logo
Writing Improvement Software

plight Meaning, Definition & Usage

  1. noun a situation from which extrication is difficult especially an unpleasant or trying one
    predicament; quandary.
    • finds himself in a most awkward predicament
    • the woeful plight of homeless people
  2. noun a solemn pledge of fidelity
    troth.
  3. verb give to in marriage
    betroth; affiance; engage.
  4. verb promise solemnly and formally
    pledge.
    • I pledge that I will honor my wife
WordNet

Plight
Definitions
obs.
  1. imp. & p. p. of Plight, to pledge. Chaucer.
Plight
Definitions
obs.
  1. imp. & p. p. of Pluck. Chaucer.
Plight transitive verb
Etymology
OE. pliten; probably through Old French, fr. LL. plectare, L. plectere. See Plait, Ply.
Definitions
  1. To weave; to braid; to fold; to plait.Obs. "To sew and plight." in the sense of fold, = pleat [plait 2 in MW10] Chaucer.
    A plighted garment of divers colors. Milton.
Plight noun
Definitions
  1. A network; a plait; a fold; rarely a garment. Obs. "Many a folded plight." = pleat Spenser.
Plight noun
Etymology
OE. pliht danger, engagement, AS. pliht danger, fr. pleón to risk; akin to D. plicht duty, G. pflicht, Dan. pligt. Cf. Play.
Definitions
  1. That which is exposed to risk; that which is plighted or pledged; security; a gage; a pledge. "That lord whose hand must take my plight." Shak.
  2. Perh. the same word as plight a pledge, but at least influenced by OF. plite, pliste, ploit, ploi, a condition, state; cf. E. plight to fold, and F. pli a fold, habit, plier to fold, E. ply. Condition; state; -- risk, or exposure to danger, often being implied; as, a luckless plight. "Your plight is pitied." Shak.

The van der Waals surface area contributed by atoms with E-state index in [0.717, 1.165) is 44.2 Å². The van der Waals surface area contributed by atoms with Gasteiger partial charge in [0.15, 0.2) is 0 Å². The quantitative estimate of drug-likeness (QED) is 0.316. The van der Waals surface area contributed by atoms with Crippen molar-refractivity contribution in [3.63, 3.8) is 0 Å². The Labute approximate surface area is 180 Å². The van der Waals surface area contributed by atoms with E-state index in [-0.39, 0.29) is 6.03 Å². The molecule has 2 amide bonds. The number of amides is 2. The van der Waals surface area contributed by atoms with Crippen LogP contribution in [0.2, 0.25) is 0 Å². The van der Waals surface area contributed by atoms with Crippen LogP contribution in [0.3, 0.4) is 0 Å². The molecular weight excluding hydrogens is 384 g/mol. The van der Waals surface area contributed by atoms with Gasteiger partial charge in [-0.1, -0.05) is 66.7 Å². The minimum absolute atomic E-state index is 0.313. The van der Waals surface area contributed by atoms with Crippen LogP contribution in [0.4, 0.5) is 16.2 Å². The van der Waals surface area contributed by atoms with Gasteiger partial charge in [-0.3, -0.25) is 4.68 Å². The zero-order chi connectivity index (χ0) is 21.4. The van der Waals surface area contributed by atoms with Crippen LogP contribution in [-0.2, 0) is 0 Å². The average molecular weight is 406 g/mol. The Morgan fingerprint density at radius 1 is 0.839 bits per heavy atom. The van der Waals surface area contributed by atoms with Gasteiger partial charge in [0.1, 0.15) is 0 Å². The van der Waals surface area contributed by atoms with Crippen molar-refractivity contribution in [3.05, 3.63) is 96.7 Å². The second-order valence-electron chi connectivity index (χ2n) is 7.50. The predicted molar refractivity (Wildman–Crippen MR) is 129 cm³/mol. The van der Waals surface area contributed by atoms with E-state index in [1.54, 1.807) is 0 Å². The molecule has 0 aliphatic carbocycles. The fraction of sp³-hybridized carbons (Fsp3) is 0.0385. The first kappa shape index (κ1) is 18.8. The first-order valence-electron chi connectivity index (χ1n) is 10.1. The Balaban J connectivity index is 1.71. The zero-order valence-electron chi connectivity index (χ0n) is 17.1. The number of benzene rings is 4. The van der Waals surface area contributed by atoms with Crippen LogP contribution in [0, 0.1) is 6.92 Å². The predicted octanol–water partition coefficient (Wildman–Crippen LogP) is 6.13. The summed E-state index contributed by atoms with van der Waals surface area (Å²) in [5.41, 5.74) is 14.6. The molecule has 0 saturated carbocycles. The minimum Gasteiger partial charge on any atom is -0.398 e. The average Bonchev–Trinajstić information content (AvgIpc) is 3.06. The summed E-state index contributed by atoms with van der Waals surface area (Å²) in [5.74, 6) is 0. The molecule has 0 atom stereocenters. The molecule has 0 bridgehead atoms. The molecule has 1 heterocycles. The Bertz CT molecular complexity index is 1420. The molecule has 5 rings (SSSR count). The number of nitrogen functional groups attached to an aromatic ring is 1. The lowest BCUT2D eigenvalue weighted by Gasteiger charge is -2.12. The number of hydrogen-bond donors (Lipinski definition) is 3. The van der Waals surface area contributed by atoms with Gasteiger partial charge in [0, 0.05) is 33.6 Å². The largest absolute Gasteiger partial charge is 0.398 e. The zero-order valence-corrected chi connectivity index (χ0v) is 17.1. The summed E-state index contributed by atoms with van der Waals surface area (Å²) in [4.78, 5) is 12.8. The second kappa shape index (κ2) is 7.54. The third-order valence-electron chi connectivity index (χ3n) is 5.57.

To bring our craft all in another plight Chaucer.
Plight transitive verb
Etymology
AS. plihtan to expose to danger, pliht danger;cf. D. verplichten to oblige, engage, impose a duty, G. verpflichten, Sw. förplikta, Dan. forpligte. See Plight, n.
Wordforms
imperfect & past participle Plighted; present participle & verbal noun Plighting
Definitions
  1. To pledge; to give as a pledge for the performance of some act; as, to plight faith, honor, word; -- never applied to property or goods.
    " To do them plighte their troth." Piers Plowman.
    He plighted his right hand Unto another love, and to another land. Spenser.
    Here my inviolable faith I plight. Dryden.
  2. To promise; to engage; to betroth.
    Before its setting hour, divide The bridegroom from the plighted bride. Sir W. Scott.

Webster 1913


"Rowling never met an adverb she didn't like."

-Stephen King on J.K Rowling's excessive use of adverbs.

Fear not the Adverb Hell!

Writing Improvement Software
Writing Improvement Software